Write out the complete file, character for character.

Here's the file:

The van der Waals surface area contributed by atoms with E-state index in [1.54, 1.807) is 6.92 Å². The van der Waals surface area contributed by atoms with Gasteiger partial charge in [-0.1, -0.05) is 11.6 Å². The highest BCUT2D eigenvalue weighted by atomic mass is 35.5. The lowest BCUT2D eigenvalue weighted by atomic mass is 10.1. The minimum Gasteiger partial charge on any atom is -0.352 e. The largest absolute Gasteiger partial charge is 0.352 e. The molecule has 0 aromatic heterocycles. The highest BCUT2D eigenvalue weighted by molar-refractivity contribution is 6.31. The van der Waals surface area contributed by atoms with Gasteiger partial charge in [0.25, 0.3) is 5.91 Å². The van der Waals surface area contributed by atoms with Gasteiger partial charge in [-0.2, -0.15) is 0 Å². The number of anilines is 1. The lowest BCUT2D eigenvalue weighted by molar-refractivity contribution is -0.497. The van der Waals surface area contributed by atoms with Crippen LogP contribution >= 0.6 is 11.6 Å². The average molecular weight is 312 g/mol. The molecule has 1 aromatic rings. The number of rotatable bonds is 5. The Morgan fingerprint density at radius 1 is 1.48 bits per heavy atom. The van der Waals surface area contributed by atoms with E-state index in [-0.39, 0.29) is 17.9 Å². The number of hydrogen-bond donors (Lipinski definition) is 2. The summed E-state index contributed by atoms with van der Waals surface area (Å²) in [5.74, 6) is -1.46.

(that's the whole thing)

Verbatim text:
The van der Waals surface area contributed by atoms with E-state index in [1.54, 1.807) is 6.92 Å². The van der Waals surface area contributed by atoms with Gasteiger partial charge in [-0.1, -0.05) is 11.6 Å². The highest BCUT2D eigenvalue weighted by atomic mass is 35.5. The lowest BCUT2D eigenvalue weighted by atomic mass is 10.1. The minimum Gasteiger partial charge on any atom is -0.352 e. The largest absolute Gasteiger partial charge is 0.352 e. The molecule has 0 aromatic heterocycles. The highest BCUT2D eigenvalue weighted by molar-refractivity contribution is 6.31. The van der Waals surface area contributed by atoms with Gasteiger partial charge in [0.25, 0.3) is 5.91 Å². The van der Waals surface area contributed by atoms with Gasteiger partial charge in [-0.2, -0.15) is 0 Å². The number of anilines is 1. The lowest BCUT2D eigenvalue weighted by molar-refractivity contribution is -0.497. The van der Waals surface area contributed by atoms with Crippen LogP contribution >= 0.6 is 11.6 Å². The average molecular weight is 312 g/mol. The molecule has 1 aromatic rings. The number of rotatable bonds is 5. The Morgan fingerprint density at radius 1 is 1.48 bits per heavy atom. The van der Waals surface area contributed by atoms with E-state index in [-0.39, 0.29) is 17.9 Å². The number of hydrogen-bond donors (Lipinski definition) is 2. The summed E-state index contributed by atoms with van der Waals surface area (Å²) in [5.74, 6) is -1.46.